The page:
Lebanon News

Hopes for imminent new government dashed

File - Prime Minister Tammam Salam, right, meets with FPM leader Michel Aoun at the Parliament in Beirut, Tuesday, April 9, 2013. (The Daily Star/Lebanese Parliament Website, HO)

BEIRUT: All signs indicate that an all-embracing political government will not be formed soon given the unresolved row over the rotation of key ministerial portfolios, political sources said Monday.

“No government will be formed in the next few days because of continued differences over the rotation of ministerial portfolios,” a source familiar with the negotiations told The Daily Star.

“Contacts on the Cabinet formation have come to a halt in the absence of new proposals to break the monthslong deadlock.”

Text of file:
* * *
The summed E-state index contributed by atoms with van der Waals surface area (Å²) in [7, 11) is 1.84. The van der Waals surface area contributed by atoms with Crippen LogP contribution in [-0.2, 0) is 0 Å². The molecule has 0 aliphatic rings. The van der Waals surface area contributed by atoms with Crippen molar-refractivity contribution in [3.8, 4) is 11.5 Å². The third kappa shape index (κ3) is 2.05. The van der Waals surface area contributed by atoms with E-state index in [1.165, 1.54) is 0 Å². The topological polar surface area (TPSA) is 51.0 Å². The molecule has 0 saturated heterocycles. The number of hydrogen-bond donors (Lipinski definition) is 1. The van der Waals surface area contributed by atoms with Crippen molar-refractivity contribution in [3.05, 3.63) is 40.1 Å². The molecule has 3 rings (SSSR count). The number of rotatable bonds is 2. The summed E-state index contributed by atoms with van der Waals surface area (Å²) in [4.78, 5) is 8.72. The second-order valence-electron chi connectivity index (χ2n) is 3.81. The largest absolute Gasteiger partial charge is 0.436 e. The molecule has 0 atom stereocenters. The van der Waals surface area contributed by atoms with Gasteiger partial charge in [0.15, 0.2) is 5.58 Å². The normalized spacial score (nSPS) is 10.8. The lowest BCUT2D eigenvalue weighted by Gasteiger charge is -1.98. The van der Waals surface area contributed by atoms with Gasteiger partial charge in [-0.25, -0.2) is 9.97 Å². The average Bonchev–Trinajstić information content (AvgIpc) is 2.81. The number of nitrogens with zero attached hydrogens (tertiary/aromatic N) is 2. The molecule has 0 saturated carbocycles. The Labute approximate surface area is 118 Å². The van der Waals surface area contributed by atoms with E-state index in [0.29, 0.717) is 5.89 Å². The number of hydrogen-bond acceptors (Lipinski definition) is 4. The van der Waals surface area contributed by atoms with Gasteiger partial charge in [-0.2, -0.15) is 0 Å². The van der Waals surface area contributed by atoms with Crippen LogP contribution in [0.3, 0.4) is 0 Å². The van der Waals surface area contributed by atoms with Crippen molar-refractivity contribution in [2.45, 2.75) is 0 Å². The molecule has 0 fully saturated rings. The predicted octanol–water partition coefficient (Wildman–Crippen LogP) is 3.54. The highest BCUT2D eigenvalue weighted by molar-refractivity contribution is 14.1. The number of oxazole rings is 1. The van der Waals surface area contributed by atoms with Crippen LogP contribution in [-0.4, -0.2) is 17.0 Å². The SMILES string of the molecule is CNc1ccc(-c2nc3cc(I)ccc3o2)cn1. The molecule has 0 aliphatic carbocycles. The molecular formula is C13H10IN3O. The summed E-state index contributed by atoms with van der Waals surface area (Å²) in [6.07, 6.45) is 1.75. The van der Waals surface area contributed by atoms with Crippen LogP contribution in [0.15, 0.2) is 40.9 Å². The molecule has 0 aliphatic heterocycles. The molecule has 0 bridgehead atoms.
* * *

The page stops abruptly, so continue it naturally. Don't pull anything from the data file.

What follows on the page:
He added that Free Patriotic Movement leader MP Michel Aoun’s opposition to the ministerial rotation was behind the delay in announcing an all-embracing Cabinet based on an 8-8-8 lineup.

The source ruled out the formation of a fait accompli government for now, saying this option would further complicate an already complex situation.

Aoun has refused to yield on his opposition to the concept of rotating ministerial portfolios in an all-embracing Cabinet based on an 8-8-8 lineup. The 8-8-8 proposal was part a compromise reached last month by the Hezbollah-led March 8 coalition, the Future Movement, and MP Walid Jumblatt’s Progressive Socialist Party in a bid to break the 10-month Cabinet stalemate.